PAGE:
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Risk-based screening for latent tuberculosis infection.
South Med J. 2008 Feb; 101(2):142-9.SM

Abstract

BACKGROUND

National guidelines recommend targeted tuberculin testing and treatment of latent tuberculosis infection (LTBI) among high-risk groups but discourage testing low-risk persons.

METHODS

We determined the LTBI prevalence (tuberculin skin test [TST] reaction > or = 10 mm) among adults with and without TB exposure risk factors screened in Tennessee from 1/2/2002 to 4/19/2005. We then quantified LTBI risk among groups at high-risk for TB using multivariate analysis.

RESULTS

Of 53,061 adults tested, the LTBI prevalence was 34% among foreign-born persons, compared with 3.2% among nonforeign-born persons (prevalence odds ratio [POR] 15.7, 95% confidence interval [CI] 14.5-16.8). Among nonforeign-born adults, Asian race (POR 11.7, 95% CI 5.9-23.4), and Hispanic ethnicity (POR 11.7, 95% CI 9.0-15.2) were most strongly associated with LTBI. Only 2.4% of low-risk persons had LTBI.

CONCLUSIONS

Risk-based screening can effectively distinguish persons who will benefit from LTBI testing and treatment. Targeted testing programs should prioritize foreign-born persons. Testing of low-risk persons is unnecessary.

Authors+Show Affiliations

Division of Tuberculosis Elimination, Centers for Disease Control and Prevention, Nashville, Tennessee, USA. connie.haley@comcast.netNo affiliation info availableNo affiliation info availableNo affiliation info availableNo affiliation info availableNo affiliation info available

Pub Type(s)

Journal Article
Research Support, Non-U.S. Gov't
Research Support, U.S. Gov't, P.H.S.

Language

eng

PubMed ID

18364613

Citation

Haley, Connie A., et al. "Risk-based Screening for Latent Tuberculosis Infection." Southern Medical Journal, vol. 101, no. 2, 2008, pp. 142-9.
Haley CA, Cain KP, Yu C, et al. Risk-based screening for latent tuberculosis infection. South Med J. 2008;101(2):142-9.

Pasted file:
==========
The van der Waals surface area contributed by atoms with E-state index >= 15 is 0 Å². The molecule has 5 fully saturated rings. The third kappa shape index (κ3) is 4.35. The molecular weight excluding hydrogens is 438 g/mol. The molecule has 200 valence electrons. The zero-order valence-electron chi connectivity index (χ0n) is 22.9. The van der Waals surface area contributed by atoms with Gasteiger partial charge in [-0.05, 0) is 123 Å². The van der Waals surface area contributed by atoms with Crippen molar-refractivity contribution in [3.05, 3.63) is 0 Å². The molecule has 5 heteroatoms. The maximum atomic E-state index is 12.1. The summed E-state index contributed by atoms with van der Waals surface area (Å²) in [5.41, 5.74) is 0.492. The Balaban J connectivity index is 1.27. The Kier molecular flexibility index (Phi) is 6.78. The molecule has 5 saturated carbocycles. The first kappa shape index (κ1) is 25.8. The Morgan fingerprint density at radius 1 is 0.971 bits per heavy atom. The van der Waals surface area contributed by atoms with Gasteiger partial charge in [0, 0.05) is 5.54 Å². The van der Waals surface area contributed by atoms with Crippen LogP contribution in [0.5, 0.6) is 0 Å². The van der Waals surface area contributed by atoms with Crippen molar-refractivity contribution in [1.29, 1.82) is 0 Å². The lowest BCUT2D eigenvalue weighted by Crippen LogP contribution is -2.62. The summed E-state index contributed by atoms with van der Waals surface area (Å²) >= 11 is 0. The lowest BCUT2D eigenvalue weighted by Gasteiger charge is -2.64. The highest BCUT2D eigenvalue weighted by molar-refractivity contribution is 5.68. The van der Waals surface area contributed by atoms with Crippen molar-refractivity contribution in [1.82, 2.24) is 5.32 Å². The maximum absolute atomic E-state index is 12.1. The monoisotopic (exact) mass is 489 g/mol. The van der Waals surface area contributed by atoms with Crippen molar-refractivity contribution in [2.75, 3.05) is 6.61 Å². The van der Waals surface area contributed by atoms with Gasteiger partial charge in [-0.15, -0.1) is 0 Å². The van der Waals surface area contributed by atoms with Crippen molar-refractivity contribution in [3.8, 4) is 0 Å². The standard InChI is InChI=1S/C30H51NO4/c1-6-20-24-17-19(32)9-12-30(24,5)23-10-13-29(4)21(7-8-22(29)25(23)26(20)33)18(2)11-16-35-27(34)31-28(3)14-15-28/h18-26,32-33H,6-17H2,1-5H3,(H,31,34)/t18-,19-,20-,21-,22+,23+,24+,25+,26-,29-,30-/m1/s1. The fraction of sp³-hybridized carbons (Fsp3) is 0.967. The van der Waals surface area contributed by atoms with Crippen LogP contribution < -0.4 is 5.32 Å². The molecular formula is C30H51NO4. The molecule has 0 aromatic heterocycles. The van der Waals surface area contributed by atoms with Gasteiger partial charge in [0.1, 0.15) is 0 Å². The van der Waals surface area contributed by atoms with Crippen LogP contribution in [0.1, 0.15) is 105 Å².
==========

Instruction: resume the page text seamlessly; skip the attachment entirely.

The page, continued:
Haley, C. A., Cain, K. P., Yu, C., Garman, K. F., Wells, C. D., & Laserson, K. F. (2008). Risk-based screening for latent tuberculosis infection. Southern Medical Journal, 101(2), 142-9. https://doi.org/10.1097/SMJ.0b013e3181611c9f
Haley CA, et al. Risk-based Screening for Latent Tuberculosis Infection. South Med J. 2008;101(2):142-9. PubMed PMID: 18364613.
* Article titles in AMA citation format should be in sentence-case
TY - JOUR T1 - Risk-based screening for latent tuberculosis infection. AU - Haley,Connie A, AU - Cain,Kevin P, AU - Yu,Chang, AU - Garman,Katie F, AU - Wells,Charles D, AU - Laserson,Kayla F, PY - 2008/3/28/pubmed PY - 2008/4/1/medline PY - 2008/3/28/entrez SP - 142 EP - 9 JF - Southern medical journal JO - South Med J VL - 101 IS - 2 N2 - BACKGROUND: National guidelines recommend targeted tuberculin testing and treatment of latent tuberculosis infection (LTBI) among high-risk groups but discourage testing low-risk persons. METHODS: We determined the LTBI prevalence (tuberculin skin test [TST] reaction > or = 10 mm) among adults with and without TB exposure risk factors screened in Tennessee from 1/2/2002 to 4/19/2005. We then quantified LTBI risk among groups at high-risk for TB using multivariate analysis. RESULTS: Of 53,061 adults tested, the LTBI prevalence was 34% among foreign-born persons, compared with 3.2% among nonforeign-born persons (prevalence odds ratio [POR] 15.7, 95% confidence interval [CI] 14.5-16.8). Among nonforeign-born adults, Asian race (POR 11.7, 95% CI 5.9-23.4), and Hispanic ethnicity (POR 11.7, 95% CI 9.0-15.2) were most strongly associated with LTBI. Only 2.4% of low-risk persons had LTBI. CONCLUSIONS: Risk-based screening can effectively distinguish persons who will benefit from LTBI testing and treatment. Targeted testing programs should prioritize foreign-born persons. Testing of low-risk persons is unnecessary. SN - 1541-8243 UR - https://www.unboundmedicine.com/medline/citation/18364613/full_citation L2 - http://dx.doi.org/10.1097/SMJ.0b013e3181611c9f DB - PRIME DP - Unbound Medicine ER -